Even though I’ve been avoiding the malls and busy shopping times, I’m still feeling a bit harried. Eking out time to balance home, work, and spending time with my kids, my husband, and friends makes my head spin at the best of times. The additional tasks of arranging visits and meals makes getting rest very challenging. Thank goodness for family, friends, and play time. I am so grateful for traditions and rituals that help me stay connected to the people I love.
Rituals have a natural way of building anticipation because of their regularity. A family dinner every evening is a ritual. Travelling to school each day is a ritual. Traditions and rituals can be simple, quirky, elaborate, or just plain fun. When we feel unsure or harried, rituals are like a compass to give us direction and help us feel secure.
Although family traditions bring people together in celebration and mourning, they do much more than this. Traditions teach values, pass on our heritage, and create memories, both painful and happy. Rituals provide security and comfort. When a loved one dies or a family splits apart, traditions can help people heal and navigate the changes. When we’re away from home or change a ritual, we often yearn for what is familiar.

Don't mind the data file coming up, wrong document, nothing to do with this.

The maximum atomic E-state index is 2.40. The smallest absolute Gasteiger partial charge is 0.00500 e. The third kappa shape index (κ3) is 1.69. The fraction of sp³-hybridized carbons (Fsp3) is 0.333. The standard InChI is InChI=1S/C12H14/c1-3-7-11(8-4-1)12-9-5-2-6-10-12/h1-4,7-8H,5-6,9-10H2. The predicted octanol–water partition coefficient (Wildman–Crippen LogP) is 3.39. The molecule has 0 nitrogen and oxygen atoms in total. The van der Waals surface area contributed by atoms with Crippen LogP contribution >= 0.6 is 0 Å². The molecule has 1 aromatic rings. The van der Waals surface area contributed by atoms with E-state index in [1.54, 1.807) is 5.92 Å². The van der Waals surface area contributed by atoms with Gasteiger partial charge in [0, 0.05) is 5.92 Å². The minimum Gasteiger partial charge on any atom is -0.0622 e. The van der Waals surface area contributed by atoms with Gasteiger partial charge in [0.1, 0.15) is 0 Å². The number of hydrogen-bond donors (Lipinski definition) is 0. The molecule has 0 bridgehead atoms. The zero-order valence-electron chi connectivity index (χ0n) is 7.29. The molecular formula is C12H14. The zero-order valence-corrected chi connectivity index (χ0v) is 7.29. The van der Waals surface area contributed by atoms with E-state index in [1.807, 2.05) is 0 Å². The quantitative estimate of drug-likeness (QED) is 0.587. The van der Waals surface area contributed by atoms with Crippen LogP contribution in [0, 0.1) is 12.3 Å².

Most importantly, rituals help maintain bonds of affection. They help us remember that we love each other because sometimes we forget. When our kids feel secure in our love, they want to follow us and learn our values. That makes parenthood easier.
Rituals can be as simple as a special handshake when you pick up your child from school or a book and snack before bed each night. Traditions can include a special phrase or song. They can start out as a fun vacation or meal prepared in a special way. If the kids share excitement about something they did, that may be the start of a beautiful tradition.
May your daily and seasonal traditions be rich with connection and joy.
What are your traditions and rituals?
Why are they important to you?
Who gets invited?
What fills you up?
In 10 to 20 years, what will your kids remember most about your family?
“If you like to make things out of wood, or sew, or dance, or style people’s hair, or dream up stories and act them out, or play the trumpet, or jump rope, whatever you really love to do, and you love that in front of your children, that’s going to be a far more important gift than anything you could ever give them wrapped up in a box with ribbons. And what’s more: the last thing in the world you have to be is perfect at it. It’s the spirit that gives that kind of gift its wings.” Fred Rogers